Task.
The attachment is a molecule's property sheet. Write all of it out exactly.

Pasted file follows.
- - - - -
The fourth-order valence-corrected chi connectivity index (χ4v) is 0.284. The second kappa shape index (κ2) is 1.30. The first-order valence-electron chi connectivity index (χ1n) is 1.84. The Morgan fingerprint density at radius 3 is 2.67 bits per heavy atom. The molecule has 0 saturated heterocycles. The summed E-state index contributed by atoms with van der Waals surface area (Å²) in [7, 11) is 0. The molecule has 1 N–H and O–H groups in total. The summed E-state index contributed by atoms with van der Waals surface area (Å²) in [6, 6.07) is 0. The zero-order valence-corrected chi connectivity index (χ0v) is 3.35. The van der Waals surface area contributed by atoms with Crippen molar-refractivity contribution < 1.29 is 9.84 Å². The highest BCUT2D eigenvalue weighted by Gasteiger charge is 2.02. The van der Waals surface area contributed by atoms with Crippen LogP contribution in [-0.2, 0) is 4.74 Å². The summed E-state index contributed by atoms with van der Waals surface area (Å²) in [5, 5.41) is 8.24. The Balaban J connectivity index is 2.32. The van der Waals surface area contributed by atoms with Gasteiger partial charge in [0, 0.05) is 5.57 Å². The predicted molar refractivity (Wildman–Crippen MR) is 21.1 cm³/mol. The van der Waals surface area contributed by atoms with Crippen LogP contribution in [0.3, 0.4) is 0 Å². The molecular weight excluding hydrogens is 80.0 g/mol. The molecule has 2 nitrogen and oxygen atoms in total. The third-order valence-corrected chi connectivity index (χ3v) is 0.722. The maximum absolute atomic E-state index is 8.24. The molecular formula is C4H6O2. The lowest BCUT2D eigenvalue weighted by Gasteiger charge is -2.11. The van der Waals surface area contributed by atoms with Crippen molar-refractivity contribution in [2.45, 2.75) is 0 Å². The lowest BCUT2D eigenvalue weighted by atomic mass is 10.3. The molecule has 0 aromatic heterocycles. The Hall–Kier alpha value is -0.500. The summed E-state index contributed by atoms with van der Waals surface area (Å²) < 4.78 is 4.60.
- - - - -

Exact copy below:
The fourth-order valence-corrected chi connectivity index (χ4v) is 0.284. The second kappa shape index (κ2) is 1.30. The first-order valence-electron chi connectivity index (χ1n) is 1.84. The Morgan fingerprint density at radius 3 is 2.67 bits per heavy atom. The molecule has 0 saturated heterocycles. The summed E-state index contributed by atoms with van der Waals surface area (Å²) in [7, 11) is 0. The molecule has 1 N–H and O–H groups in total. The summed E-state index contributed by atoms with van der Waals surface area (Å²) in [6, 6.07) is 0. The zero-order valence-corrected chi connectivity index (χ0v) is 3.35. The van der Waals surface area contributed by atoms with Crippen molar-refractivity contribution < 1.29 is 9.84 Å². The highest BCUT2D eigenvalue weighted by Gasteiger charge is 2.02. The van der Waals surface area contributed by atoms with Crippen LogP contribution in [-0.2, 0) is 4.74 Å². The summed E-state index contributed by atoms with van der Waals surface area (Å²) in [5, 5.41) is 8.24. The Balaban J connectivity index is 2.32. The van der Waals surface area contributed by atoms with Gasteiger partial charge in [0, 0.05) is 5.57 Å². The predicted molar refractivity (Wildman–Crippen MR) is 21.1 cm³/mol. The van der Waals surface area contributed by atoms with Crippen LogP contribution in [0.3, 0.4) is 0 Å². The molecular weight excluding hydrogens is 80.0 g/mol. The molecule has 2 nitrogen and oxygen atoms in total. The third-order valence-corrected chi connectivity index (χ3v) is 0.722. The maximum absolute atomic E-state index is 8.24. The molecular formula is C4H6O2. The lowest BCUT2D eigenvalue weighted by Gasteiger charge is -2.11. The van der Waals surface area contributed by atoms with Crippen molar-refractivity contribution in [2.45, 2.75) is 0 Å². The lowest BCUT2D eigenvalue weighted by atomic mass is 10.3. The molecule has 0 aromatic heterocycles. The Hall–Kier alpha value is -0.500. The summed E-state index contributed by atoms with van der Waals surface area (Å²) < 4.78 is 4.60.